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Swabian technology for wood processing 2021-09-28to overview
The Holzwerk Baur saw mill, based in Wain, Upper Swabia, processes around 180,000 solid cubic metres of wood each year, and exports its products across the world. Sustainability is a key priority for the saw mill. The wood is sourced in the region, and every last shaving is put to use. To ensure the wood is cut efficiently, Holzwerk Baur runs around 250 saws every day, kept sharp using machines supplied by Biberach-based sharpening specialist VOLLMER. Amongst the many machines in the filing room is a VOLLMER CHD 270 grinding machine for carbide-tipped circular saw blades, set up with an automated system to run around the clock.
Holzwerk Baur, based in Wain, is a firm with a long history. In 1900, Bartholomäus Baur founded his carpentry workshop. He expanded this into a saw mill two years later, now run by the fifth generation of his family, his great-grandson Hermann Baur and great-great-grandson Frederik Baur. A medium-sized enterprise with around 90 employees, the saw mill cuts around 180,000 solid cubic metres of wood and has the capacity to store 10,000 solid cubic metres of logs. The production area extends over 100,000 square metres – the equivalent to about 15 football pitches.
Sustainable forestry and timber industry in Wain
"It is not just our family which has a long tradition of processing and finishing wood. The whole area around Wain is part of this tradition," explains Frederik Baur, CEO of Holzwerk Baur. "The 'Lords of Wain' have been cutting down wood in the local forests for more than 500 years. We have set ourselves the goal of ensuring a long-term future for wood processing, which is why we source our wood exclusively from sustainable forestry."
Holzwerk Baur only purchases its logs from responsibly managed forests, based within a radius of 100 kilometres around Wain. Suppliers are state, municipal and private forest owners. Customers, however, are based all over the world, with demand for wood being especially high in China and Russia at the moment.
Swabian partnership in the saw mill
The wood industry is such a part of the tradition of this community of 1600 people that it even features in Wain's coat of arms. The chevron of wood harks back to the coat of arms of the "Lords of Wain", who once resided in the town's castle and palace. Whilst the castle is long gone, the tradition continues to this day, with the palace being the home of the baron of Herman auf Wain's financial administration and forestry management office. The village itself is in the district of Biberach, which is also where many of the machines that have been used in Holzwerk Baur for decades hail from.
"The filing room at our saw mill contains VOLLMER sharpening machines from Biberach – some of which have been working here longer than I have!" says Hermann Baur, joint CEO of Holzwerk Baur. "The most recent success is a CHD 270 grinding machine for carbide-tipped circular saw blades, with an automated system which allows it to run around the clock, largely without manual intervention."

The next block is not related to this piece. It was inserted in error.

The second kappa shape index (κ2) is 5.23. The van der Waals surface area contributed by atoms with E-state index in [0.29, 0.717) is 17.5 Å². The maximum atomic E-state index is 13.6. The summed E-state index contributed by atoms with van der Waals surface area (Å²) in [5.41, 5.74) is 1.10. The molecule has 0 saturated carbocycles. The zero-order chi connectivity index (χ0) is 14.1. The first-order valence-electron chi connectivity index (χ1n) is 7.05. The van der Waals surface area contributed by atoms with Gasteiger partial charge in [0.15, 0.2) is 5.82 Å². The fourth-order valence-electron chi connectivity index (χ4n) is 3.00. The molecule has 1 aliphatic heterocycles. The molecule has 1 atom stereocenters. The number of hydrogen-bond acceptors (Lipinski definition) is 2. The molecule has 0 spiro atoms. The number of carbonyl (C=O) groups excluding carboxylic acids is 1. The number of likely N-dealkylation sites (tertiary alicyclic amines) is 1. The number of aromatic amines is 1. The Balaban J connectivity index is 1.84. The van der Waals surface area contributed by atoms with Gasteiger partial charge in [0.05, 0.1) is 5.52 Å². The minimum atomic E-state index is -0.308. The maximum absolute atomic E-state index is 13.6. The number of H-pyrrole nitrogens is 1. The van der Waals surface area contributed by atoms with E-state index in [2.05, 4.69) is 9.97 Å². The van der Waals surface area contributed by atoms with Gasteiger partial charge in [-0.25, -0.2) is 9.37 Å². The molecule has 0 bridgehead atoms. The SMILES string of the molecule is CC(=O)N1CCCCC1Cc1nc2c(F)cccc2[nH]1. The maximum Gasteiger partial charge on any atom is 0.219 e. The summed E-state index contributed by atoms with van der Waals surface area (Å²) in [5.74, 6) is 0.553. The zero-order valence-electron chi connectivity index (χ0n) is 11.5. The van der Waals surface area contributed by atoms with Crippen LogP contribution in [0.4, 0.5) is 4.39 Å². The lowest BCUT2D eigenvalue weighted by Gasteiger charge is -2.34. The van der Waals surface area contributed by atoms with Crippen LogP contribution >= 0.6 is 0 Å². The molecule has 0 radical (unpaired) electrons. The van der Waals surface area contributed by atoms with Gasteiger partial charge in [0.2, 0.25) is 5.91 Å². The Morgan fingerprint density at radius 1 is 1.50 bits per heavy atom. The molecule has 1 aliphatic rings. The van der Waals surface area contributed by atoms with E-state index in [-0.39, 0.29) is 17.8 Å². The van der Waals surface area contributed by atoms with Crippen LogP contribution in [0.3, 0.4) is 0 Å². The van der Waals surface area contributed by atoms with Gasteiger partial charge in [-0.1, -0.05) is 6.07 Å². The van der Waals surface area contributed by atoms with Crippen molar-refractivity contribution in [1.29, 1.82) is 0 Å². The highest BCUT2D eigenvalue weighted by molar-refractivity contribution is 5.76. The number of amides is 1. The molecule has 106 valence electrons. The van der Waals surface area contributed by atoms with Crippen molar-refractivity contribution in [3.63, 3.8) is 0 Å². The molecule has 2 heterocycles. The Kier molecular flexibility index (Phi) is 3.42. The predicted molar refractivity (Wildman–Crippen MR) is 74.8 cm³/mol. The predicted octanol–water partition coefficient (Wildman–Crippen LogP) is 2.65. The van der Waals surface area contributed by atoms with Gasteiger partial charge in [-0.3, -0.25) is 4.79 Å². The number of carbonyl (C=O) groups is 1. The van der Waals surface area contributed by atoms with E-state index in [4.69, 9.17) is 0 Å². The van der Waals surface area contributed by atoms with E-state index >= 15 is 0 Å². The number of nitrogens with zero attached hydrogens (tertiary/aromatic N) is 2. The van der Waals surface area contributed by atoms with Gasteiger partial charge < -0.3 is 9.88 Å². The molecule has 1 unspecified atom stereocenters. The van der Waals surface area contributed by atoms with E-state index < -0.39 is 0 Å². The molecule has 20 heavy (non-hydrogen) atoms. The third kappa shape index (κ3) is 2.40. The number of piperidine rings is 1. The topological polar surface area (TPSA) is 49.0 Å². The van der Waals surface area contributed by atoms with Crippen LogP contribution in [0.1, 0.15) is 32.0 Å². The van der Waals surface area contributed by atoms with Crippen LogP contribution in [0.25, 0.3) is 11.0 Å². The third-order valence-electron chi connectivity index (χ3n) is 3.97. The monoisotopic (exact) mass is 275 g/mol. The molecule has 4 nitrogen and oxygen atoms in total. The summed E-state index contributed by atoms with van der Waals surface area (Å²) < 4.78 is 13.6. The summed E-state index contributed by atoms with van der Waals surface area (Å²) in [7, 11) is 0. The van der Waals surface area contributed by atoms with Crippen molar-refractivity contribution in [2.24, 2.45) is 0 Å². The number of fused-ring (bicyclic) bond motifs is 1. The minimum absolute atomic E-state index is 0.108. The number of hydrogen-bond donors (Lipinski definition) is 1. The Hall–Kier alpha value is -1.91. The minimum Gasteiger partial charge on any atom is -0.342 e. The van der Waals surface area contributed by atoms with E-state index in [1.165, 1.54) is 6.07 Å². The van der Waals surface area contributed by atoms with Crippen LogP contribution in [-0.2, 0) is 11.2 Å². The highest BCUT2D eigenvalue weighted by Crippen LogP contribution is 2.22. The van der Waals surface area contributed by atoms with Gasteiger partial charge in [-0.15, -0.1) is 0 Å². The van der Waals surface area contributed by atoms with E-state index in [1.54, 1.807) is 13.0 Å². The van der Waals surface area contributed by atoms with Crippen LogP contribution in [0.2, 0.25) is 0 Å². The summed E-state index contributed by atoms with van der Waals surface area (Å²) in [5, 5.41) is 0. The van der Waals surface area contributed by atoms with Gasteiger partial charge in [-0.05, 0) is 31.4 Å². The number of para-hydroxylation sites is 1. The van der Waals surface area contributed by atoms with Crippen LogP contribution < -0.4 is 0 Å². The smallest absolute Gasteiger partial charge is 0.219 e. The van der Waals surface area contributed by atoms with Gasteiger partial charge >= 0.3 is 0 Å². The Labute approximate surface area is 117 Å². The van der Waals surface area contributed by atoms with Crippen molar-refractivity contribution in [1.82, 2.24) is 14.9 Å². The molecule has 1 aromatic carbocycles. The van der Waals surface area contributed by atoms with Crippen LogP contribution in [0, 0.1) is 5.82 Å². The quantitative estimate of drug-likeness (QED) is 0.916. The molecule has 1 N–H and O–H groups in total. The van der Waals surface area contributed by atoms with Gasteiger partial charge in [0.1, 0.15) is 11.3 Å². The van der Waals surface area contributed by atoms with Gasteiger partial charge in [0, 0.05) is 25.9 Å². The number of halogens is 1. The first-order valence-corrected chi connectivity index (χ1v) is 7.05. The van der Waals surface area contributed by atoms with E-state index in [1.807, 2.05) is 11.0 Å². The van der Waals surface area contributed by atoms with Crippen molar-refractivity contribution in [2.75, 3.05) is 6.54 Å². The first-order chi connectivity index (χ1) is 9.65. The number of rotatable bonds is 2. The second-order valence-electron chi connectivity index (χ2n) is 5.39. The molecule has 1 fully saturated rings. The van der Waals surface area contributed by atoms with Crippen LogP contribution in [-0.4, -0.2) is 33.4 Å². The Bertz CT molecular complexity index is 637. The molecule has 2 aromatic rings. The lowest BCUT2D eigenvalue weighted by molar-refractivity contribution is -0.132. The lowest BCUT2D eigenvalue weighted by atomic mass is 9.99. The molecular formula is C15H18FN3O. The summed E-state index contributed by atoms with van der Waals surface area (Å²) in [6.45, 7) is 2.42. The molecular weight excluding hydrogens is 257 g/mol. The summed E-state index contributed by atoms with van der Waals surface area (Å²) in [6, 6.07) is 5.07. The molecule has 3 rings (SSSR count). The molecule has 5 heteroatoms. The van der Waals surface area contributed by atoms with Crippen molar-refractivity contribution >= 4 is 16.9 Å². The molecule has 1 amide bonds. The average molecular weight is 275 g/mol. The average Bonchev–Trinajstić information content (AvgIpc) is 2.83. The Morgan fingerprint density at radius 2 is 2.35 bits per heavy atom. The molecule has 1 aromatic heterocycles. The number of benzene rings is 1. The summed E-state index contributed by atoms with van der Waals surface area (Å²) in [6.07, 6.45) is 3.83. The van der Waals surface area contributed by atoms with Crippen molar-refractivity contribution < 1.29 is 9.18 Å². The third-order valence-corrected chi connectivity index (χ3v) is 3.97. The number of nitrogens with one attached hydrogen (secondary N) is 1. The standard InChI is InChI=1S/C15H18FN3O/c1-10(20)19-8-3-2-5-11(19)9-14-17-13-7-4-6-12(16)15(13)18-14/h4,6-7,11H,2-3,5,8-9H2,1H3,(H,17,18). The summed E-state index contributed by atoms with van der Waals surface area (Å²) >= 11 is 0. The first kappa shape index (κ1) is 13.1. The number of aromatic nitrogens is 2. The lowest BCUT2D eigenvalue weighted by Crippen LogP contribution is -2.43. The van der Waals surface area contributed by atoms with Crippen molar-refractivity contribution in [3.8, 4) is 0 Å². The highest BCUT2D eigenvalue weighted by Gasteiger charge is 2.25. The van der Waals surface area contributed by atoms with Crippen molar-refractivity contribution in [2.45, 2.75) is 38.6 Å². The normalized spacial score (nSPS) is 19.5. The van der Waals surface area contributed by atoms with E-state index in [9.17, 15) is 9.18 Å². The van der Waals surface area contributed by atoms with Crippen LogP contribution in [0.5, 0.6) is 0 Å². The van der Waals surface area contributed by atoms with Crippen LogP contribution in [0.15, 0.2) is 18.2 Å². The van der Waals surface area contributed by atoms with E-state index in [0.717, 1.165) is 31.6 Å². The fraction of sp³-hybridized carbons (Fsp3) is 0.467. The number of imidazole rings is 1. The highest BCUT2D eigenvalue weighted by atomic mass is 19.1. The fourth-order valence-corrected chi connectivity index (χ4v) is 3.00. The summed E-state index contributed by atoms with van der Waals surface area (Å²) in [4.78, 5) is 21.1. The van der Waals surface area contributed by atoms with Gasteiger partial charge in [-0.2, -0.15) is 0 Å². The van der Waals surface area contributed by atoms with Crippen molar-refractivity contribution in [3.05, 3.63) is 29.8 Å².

Carbide-tipped circular saws for cutting wood
Holzwerk Baur has 250 saws in operation every day, each of which needs to be resharpened after one and a half shifts. The VOLLMER CHD 270 is a grinding machine with eight CNC-controlled axes and measuring equipment able to machine carbide-tipped circular saw blades in a single set-up. It is able to sharpen even complex tooth geometries, including chip breaker grooves, chamfers on the precutting and finishing teeth, Braunschweig tooth or chip guide notch. Every circular saw blade is loaded into its precise grinding position automatically, regardless of its diameter. A measuring sensor then determines the tooth geometry, in other words the hook angle, radial and tangential clearance angles, cutting width, blade thickness and side projection. The grinding machine is automated using the VOLLMER ND 320 handling system, which uses two loading carriages, each of which can be loaded with up to 50 circular saw blades.
Production cycle optimised for every trunk
For Holzwerk Baur, the VOLLMER sharpening machines are the key to sustainable wood processing, which begins with stripping the bark from the logs when they arrive at the saw mill. The company has created a production cycle which ensures optimum use is made of every trunk, with practically every piece utilised. Able to process 80 metres per minute, the profiling line cuts the logs into clean squares, which are then processed by up to ten saw blades into boards, frames and floorboards. This sustainability extends to recycling. Every last scrap of wood is used, with wood chips going to the paper mill, sawdust to chipboard manufacturers, wood shavings to the filler industry, and bark to gardening and landscaping firms or to their own heating system. A combined heating and power plant is currently being built at the Holzwerk Baur site, designed as a highly efficient way to meet all of the saw mill's heating and power needs.
"Holzwerk Baur is an impressive example of how a modern German saw mill can operate successfully on an international level, and of the role VOLLMER sharpening technologies can play in this success," says Jürgen Hauger, CEO of the VOLLMER group. "Our sharpening machines are used throughout the wood industry for machining circular saws, band saws and cutting tools, and are equally at home in saw mills and in the furniture construction or the steadily growing house construction sectors."